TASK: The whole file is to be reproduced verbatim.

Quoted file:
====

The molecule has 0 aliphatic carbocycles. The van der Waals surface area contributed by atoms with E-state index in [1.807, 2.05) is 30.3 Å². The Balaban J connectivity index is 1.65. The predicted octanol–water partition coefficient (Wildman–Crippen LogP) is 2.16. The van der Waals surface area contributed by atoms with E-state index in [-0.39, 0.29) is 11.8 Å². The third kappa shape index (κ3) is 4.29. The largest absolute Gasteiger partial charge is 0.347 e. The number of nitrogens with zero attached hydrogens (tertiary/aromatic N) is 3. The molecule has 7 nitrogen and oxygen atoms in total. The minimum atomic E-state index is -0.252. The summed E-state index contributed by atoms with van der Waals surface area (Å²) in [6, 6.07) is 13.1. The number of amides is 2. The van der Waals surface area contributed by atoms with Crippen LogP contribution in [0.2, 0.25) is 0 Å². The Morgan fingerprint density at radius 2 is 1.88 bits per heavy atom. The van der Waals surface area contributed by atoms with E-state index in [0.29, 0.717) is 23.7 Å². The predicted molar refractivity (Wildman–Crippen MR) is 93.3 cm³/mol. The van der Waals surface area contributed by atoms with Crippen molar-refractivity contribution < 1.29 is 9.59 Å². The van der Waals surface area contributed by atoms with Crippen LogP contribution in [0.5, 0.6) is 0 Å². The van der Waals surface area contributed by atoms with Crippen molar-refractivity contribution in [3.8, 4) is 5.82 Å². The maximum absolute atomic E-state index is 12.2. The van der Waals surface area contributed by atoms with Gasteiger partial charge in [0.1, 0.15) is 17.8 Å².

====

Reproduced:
The molecule has 0 aliphatic carbocycles. The van der Waals surface area contributed by atoms with E-state index in [1.807, 2.05) is 30.3 Å². The Balaban J connectivity index is 1.65. The predicted octanol–water partition coefficient (Wildman–Crippen LogP) is 2.16. The van der Waals surface area contributed by atoms with E-state index in [-0.39, 0.29) is 11.8 Å². The third kappa shape index (κ3) is 4.29. The largest absolute Gasteiger partial charge is 0.347 e. The number of nitrogens with zero attached hydrogens (tertiary/aromatic N) is 3. The molecule has 7 nitrogen and oxygen atoms in total. The minimum atomic E-state index is -0.252. The summed E-state index contributed by atoms with van der Waals surface area (Å²) in [6, 6.07) is 13.1. The number of amides is 2. The van der Waals surface area contributed by atoms with Crippen LogP contribution in [0.2, 0.25) is 0 Å². The Morgan fingerprint density at radius 2 is 1.88 bits per heavy atom. The van der Waals surface area contributed by atoms with E-state index in [0.29, 0.717) is 23.7 Å². The predicted molar refractivity (Wildman–Crippen MR) is 93.3 cm³/mol. The van der Waals surface area contributed by atoms with Crippen molar-refractivity contribution < 1.29 is 9.59 Å². The van der Waals surface area contributed by atoms with Crippen LogP contribution in [0.5, 0.6) is 0 Å². The van der Waals surface area contributed by atoms with Crippen molar-refractivity contribution in [3.8, 4) is 5.82 Å². The maximum absolute atomic E-state index is 12.2. The van der Waals surface area contributed by atoms with Gasteiger partial charge in [0.1, 0.15) is 17.8 Å².